In her private residence, playwright, Ntozake Shange is lost in her own world: one made up of words, rhythm and recovery. The writer of the legendary theater piece, For Colored Girls Who Have Considered Suicide/ When the Rainbow Is Enuf no longer has the full use of her hands and legs due to her battle with chronic inflammatory demyelinating polyneuropathy (CIDP) which she was diagnosed with in 2011. But that hasn’t stopped her from staging her most recent book, Lost In Language & Sound: Or How I Found My Way to the Arts.
“I am not gonna stop,” she says. “I think being involved in this project has enlivened me. I have become more myself than I've been in a long time ‘cause I am involved in making art. As long as I make art and think about it I feel good, like life is normal even though I know it’s not.”
This past Tuesday she debuted Lost in Language & Sound at the Nuyorican Poets Café in New York City shortly after the venue celebrated its 40th anniversary. Shange hopes to raise consciousness by presenting her journey as an artist and thoughts on everything from politics to 2 Live Crew. “I hope the audience gets a sense of me as writer and as a person and a better sense of people of color. We still have third world countries starving for water. The piece will alert us to what is happening to us.”
Shange has no immediate plans to travel the work especially after dealing with the politics of fundraising. In 2008 the revival of For Colored Girls… was scheduled for Broadway starring India. Arie and produced by Whoopi Goldberg and DreamTeam Entertainment but never made it to curtain call. “We had one sponsor and then all of a sudden they pulled out,” she reveals. “They didn’t like the word colored and suicide in the title and that’s when it started to fall apart. That was amazing, I couldn’t believe that.” For now Shange is content to remain lost in her world of language and sound as she works to regain her physical health.
On May 13, 1985, a bomb was dropped on a home in Philadelphia in order evict members of the controversial radical urban group, MOVE. In his debut, filmmaker Jason Osder uses archival footage to present the story that resulted in a blazing fire killing eleven people (six adults and five children) and 61 homes destroyed.
The film challenges viewers to discover the truth which is shrouded in a cloud of police brutality, racism, fear, frustration and grave misunderstandings from the perspectives of the police, firefighters, MOVE members and community residents. For Osder telling this story is a way to remind people of history and social justice issues. “I felt like this incident was underknown, unknown or misunderstood by most Americans but it should be part of our history and conversation. I don’t see this type of human violence ending until we make major progress on some social justice problems,” he says.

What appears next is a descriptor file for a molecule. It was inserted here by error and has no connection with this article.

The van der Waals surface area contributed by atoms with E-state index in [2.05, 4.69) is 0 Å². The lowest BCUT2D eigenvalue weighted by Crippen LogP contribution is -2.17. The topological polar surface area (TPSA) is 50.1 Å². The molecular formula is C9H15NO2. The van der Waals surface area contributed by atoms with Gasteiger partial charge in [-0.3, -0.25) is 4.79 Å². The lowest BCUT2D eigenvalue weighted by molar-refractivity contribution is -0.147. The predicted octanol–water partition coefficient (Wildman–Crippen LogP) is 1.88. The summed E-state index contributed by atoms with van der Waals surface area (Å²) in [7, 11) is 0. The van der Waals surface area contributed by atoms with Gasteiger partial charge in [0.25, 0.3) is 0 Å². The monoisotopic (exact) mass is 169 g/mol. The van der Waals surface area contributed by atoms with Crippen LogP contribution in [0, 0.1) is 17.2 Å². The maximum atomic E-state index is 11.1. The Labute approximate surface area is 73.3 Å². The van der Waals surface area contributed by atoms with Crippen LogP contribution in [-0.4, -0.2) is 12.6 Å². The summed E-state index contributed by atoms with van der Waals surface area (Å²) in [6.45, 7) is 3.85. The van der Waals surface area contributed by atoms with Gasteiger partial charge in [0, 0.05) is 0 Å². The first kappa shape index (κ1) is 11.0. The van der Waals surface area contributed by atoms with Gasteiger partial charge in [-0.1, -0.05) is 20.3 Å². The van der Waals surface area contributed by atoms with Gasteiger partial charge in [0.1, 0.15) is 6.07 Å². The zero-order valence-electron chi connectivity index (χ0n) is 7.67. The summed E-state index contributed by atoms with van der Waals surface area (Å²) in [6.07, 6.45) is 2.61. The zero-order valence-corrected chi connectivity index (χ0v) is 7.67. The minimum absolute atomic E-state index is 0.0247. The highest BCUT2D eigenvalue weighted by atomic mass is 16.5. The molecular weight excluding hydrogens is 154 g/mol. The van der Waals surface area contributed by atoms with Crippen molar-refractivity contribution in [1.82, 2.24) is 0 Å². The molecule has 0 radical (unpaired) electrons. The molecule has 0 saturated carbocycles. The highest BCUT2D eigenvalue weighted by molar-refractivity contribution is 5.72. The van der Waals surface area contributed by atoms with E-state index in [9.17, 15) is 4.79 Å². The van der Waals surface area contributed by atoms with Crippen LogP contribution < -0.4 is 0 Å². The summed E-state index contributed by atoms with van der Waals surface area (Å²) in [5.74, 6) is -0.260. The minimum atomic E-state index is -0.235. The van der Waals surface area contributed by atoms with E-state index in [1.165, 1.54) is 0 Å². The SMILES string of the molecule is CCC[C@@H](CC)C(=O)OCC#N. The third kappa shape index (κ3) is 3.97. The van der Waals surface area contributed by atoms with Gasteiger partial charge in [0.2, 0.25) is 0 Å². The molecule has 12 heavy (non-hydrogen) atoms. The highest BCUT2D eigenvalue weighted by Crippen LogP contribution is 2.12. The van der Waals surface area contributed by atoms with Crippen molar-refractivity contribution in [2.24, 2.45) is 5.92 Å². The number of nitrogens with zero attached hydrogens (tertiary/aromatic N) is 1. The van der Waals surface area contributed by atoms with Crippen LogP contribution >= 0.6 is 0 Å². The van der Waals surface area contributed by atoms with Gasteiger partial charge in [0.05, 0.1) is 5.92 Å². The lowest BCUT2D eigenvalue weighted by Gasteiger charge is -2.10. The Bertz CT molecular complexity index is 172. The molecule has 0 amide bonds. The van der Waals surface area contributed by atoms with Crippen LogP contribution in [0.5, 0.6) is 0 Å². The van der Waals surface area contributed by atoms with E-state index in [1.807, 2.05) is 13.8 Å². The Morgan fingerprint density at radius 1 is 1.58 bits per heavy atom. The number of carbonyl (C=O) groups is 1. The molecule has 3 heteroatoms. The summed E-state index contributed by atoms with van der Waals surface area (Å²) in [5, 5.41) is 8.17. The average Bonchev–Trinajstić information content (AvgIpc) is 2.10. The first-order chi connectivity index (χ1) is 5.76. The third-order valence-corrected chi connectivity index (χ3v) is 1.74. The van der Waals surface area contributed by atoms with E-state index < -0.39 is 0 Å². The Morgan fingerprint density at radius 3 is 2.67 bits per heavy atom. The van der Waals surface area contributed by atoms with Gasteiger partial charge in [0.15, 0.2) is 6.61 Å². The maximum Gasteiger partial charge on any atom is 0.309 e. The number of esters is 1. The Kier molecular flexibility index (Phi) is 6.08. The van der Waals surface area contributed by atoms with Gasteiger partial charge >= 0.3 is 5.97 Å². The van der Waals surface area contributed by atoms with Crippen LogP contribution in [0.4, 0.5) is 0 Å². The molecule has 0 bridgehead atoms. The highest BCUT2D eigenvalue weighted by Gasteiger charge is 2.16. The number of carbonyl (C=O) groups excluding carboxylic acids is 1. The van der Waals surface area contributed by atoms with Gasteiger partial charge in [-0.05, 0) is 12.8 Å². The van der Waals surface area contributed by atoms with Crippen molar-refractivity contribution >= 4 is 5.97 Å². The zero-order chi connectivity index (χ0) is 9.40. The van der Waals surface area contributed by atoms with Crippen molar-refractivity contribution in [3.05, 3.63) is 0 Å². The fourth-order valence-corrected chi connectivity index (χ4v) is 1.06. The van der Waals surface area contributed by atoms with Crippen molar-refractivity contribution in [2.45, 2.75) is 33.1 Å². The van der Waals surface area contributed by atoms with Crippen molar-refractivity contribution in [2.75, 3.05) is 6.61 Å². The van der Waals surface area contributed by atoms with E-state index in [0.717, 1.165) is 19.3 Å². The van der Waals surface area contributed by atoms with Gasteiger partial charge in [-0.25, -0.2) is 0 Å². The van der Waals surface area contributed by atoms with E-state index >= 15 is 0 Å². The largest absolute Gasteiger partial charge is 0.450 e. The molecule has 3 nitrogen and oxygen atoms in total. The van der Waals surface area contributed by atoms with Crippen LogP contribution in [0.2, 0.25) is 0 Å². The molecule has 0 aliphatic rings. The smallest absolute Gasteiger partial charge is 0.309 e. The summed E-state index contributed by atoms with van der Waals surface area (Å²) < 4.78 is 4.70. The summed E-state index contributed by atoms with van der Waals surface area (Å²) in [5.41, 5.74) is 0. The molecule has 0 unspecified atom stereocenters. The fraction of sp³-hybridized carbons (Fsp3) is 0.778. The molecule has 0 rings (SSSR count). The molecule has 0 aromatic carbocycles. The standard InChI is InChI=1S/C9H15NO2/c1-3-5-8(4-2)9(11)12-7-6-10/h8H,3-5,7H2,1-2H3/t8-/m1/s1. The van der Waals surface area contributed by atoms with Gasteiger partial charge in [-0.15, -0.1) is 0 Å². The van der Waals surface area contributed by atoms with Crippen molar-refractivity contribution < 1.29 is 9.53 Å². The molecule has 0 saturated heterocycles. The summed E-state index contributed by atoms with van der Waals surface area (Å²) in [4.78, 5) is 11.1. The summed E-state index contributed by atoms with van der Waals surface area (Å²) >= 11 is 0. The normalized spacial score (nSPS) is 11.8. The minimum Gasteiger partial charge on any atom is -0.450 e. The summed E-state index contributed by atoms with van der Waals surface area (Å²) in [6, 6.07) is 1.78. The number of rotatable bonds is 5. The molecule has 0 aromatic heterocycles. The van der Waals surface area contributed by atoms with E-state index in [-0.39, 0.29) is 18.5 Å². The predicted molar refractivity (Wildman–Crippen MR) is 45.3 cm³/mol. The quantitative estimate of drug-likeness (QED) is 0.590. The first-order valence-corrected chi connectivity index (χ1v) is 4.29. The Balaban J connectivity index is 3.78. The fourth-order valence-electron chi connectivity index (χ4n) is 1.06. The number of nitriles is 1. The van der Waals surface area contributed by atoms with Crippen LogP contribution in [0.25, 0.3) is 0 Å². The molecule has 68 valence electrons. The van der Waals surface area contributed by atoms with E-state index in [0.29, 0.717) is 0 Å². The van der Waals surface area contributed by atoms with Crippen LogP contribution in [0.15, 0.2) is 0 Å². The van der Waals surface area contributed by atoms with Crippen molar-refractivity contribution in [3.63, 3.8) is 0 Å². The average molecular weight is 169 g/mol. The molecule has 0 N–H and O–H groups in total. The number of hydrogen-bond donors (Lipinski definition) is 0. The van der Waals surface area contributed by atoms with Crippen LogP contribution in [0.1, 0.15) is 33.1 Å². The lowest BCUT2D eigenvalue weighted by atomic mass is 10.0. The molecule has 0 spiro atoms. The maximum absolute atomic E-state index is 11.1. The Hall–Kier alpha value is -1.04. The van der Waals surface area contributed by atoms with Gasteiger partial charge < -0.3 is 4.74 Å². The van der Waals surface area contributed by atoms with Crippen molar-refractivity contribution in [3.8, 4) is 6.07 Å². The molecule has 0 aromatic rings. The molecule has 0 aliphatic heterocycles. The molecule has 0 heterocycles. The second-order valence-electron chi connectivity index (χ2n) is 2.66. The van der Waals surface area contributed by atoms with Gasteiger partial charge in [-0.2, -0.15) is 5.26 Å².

The only survivors from the tragedy were Ramona Africa and Michael Ward a.k.a. Birdie Africa. Ward, who was 13 at the time of the bombing, was recently found dead in a hot tub aboard a cruise ship in the Caribbean. The cause of death is still pending toxicology results. Osder did interview Ward years ago and remembers him as an extremely vulnerable man. “Through that interaction and the protectiveness of the attorney representing him, he was similar to who he was on the videotape at 13 and it was telling. For me one of the most important things was being sensitive to his psychology and well-being. I didn’t want to cause him anymore pain than I had to by telling the story with integrity.”
The Film Forum recently presented the U.S. theatrical premiere and the film is traveling to various cities listed here.
Osder’s compassionate approach to filmmaking is precisely what singer-songwriter, Sandra St. Victor feels is missing these days, as evidenced by the prison industrial complex and other social issues. Now she aims to bring more compassion into the world with her latest album, Oya’s Daughter. “The prison industrial complex hurts my heart. It is mostly minorities with generational financial issues,” she says. “I have noticed that compassion is decreasing as opposed to increasing as we supposedly evolve.”
The Dallas born, Holland based music veteran puts forth her manifesto on songs like “I Prefer,” “Sugarfoot is Dead” and “Another Kind of Diva (Success Hooker)” with the latter addressing the hunger for fame and fortune. “We are teaching children between reality shows and competition art shows that I must be famous, I have to make it and do anything required to be famous. I can’t believe my intelligent brothers and sisters watch reality TV on the regular.”
The weekly column, On the “A” w/Souleo, covers the intersection of the arts, culture and entertainment scene in Harlem and beyond and is written by Souleo, founder and president of event/media content production company, Souleo Enterprises, LLC.